SPOKANE, Wash. -

A Spokane man diagnosed with an aggressive form of leukemia hopes his journey will inspire others to help those in need.

In August, 36-year-old Leland Johnson was diagnosed with Acute Myeloid Leukemia. At first, the disease disguised itself as a backache. The pain got so bad Johnson went to the emergency room where and MRI and blood test revealed he had cancer.

"The world stopped at that moment," said Leland's wife Bekah Johnson.

"He was 90 percent filled with the leukemia in his bone marrow. They had to act real fast," she said.

Withing 24 hours of being diagnosed, Johnson started chemotherapy. During his first round, Johnson was in the hospital for more than a month. At one point, his immune system was so fragile, he could only see his 2-year-old daughter through Skype.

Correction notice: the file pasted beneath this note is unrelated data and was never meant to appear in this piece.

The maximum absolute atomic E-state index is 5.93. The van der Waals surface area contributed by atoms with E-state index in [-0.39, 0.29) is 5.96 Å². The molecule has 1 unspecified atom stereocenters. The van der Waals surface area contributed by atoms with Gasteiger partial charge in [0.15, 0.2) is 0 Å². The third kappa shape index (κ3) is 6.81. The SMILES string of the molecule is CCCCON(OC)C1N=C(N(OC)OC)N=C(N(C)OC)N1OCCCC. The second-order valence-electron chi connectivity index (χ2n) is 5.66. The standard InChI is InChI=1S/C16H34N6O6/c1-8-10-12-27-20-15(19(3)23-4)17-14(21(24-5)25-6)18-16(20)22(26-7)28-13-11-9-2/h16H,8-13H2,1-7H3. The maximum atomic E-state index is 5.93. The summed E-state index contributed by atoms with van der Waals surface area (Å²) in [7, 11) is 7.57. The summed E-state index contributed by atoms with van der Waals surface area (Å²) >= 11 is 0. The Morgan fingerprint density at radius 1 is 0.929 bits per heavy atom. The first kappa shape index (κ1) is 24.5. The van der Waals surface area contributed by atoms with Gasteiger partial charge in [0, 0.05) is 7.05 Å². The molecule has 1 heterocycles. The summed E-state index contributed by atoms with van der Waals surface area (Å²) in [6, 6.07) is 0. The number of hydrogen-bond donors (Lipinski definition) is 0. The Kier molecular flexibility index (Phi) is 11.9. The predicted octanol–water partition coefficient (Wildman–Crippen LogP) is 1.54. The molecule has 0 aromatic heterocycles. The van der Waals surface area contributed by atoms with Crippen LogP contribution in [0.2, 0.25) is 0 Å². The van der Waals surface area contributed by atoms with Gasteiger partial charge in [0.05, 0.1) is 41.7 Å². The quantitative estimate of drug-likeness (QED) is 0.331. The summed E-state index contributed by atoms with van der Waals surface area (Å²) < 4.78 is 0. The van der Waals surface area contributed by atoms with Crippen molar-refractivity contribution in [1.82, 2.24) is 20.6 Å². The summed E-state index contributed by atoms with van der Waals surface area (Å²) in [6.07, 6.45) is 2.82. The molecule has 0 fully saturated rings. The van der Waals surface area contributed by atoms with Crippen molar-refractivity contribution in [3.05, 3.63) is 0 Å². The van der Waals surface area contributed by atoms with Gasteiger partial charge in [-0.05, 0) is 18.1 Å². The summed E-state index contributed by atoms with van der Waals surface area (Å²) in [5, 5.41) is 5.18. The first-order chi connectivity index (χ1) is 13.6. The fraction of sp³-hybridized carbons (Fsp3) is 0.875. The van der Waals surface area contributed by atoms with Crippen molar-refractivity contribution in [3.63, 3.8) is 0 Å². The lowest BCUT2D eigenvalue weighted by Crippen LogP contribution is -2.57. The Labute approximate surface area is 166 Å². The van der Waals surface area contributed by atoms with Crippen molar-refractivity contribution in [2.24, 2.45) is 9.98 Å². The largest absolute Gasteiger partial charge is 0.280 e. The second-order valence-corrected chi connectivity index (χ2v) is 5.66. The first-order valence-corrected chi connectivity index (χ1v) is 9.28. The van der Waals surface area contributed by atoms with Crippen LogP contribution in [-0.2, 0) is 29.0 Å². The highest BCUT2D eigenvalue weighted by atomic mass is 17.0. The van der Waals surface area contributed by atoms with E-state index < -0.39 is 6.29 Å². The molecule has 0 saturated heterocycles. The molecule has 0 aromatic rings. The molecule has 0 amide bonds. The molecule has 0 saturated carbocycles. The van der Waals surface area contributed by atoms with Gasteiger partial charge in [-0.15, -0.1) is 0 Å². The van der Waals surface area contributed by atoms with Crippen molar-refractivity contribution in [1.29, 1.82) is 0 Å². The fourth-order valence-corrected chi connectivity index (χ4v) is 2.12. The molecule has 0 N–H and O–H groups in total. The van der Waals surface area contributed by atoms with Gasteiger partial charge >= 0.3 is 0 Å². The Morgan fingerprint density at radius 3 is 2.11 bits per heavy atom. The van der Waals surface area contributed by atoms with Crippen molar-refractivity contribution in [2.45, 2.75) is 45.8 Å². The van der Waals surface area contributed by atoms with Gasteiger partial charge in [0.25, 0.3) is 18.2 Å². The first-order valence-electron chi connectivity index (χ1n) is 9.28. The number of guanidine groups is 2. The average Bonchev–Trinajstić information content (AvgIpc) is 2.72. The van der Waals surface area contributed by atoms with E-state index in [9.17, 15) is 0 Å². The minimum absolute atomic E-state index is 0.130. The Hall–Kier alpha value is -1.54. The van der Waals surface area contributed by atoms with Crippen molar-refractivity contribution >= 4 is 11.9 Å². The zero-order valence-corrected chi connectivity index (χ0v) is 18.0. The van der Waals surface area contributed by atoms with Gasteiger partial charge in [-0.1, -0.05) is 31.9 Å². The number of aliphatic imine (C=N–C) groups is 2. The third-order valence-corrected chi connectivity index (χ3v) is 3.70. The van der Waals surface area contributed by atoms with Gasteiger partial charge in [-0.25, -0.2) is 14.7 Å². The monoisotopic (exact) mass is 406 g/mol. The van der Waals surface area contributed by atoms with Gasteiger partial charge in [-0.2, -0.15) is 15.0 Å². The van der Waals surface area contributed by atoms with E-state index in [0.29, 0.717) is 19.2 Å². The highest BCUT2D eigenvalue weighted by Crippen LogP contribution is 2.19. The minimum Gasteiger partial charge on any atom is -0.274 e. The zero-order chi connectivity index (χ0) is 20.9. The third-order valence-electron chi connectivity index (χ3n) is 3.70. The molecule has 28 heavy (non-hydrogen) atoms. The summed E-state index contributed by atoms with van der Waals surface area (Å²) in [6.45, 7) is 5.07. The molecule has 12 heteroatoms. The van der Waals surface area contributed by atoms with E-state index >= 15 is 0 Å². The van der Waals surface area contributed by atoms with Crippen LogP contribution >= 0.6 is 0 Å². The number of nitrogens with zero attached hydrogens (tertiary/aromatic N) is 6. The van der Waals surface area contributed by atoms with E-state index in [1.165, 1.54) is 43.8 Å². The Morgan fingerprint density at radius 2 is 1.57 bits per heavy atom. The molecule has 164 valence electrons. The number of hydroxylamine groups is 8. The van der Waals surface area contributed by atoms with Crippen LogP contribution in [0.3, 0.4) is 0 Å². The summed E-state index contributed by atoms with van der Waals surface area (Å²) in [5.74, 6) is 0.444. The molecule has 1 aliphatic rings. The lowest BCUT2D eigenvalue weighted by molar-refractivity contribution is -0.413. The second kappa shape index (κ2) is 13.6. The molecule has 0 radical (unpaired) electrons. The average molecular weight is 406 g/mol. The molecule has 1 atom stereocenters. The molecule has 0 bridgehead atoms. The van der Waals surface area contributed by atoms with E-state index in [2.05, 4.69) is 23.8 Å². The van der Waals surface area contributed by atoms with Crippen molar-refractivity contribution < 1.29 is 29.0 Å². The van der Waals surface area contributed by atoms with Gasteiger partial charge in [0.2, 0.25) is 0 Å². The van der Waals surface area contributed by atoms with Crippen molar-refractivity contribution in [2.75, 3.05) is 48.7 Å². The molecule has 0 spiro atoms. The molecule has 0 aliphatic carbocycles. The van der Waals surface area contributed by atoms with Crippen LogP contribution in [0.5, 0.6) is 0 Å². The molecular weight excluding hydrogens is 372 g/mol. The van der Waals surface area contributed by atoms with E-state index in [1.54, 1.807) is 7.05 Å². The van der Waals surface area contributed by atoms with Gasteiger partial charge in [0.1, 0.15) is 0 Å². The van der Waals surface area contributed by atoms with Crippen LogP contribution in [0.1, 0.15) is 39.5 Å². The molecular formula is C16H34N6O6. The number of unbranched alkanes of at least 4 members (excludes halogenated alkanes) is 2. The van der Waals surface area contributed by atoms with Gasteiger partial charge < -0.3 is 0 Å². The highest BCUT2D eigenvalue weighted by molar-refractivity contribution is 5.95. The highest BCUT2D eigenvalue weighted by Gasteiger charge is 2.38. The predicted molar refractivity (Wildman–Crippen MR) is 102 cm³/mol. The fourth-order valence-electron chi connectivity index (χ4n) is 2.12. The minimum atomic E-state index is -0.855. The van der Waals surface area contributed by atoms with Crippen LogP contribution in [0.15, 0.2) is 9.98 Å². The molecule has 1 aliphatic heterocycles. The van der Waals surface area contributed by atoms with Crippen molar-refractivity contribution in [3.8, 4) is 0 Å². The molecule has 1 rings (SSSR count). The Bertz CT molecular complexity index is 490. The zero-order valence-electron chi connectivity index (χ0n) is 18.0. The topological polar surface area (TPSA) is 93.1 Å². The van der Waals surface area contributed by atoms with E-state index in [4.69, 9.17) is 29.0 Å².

To beat the deadly disease, Johnson will need a bone marrow transplant. To find a bone marrow match, doctors have turned to the National Marrow Donor Program. Out of thousands of people on the registry, there are 30 potential matches.

"Of those 30, they will all be scanned and typed to see if they match," said Bekah. "The must have nine out of 10 (certain factors) or 10 out of 10 to be a candidate," she added.

While it may be too late to be a match for Johnson, doctors hope for a transplant by January. Bekah hopes you will volunteer to be a donor.

"I fell like if we learned anything is that someone laid the groundwork for us. God put all of these pieces together and we are so fortunate to be at this point and time," she said.

As they wait for a match, the Johnson's pray and appreciate the simple things in life.

"We fall back on faith," she said.

"Prayer is a big thing to get me through," said Leland.

For more information on become a bone marrow donor click here.

Follow Leland's journey here.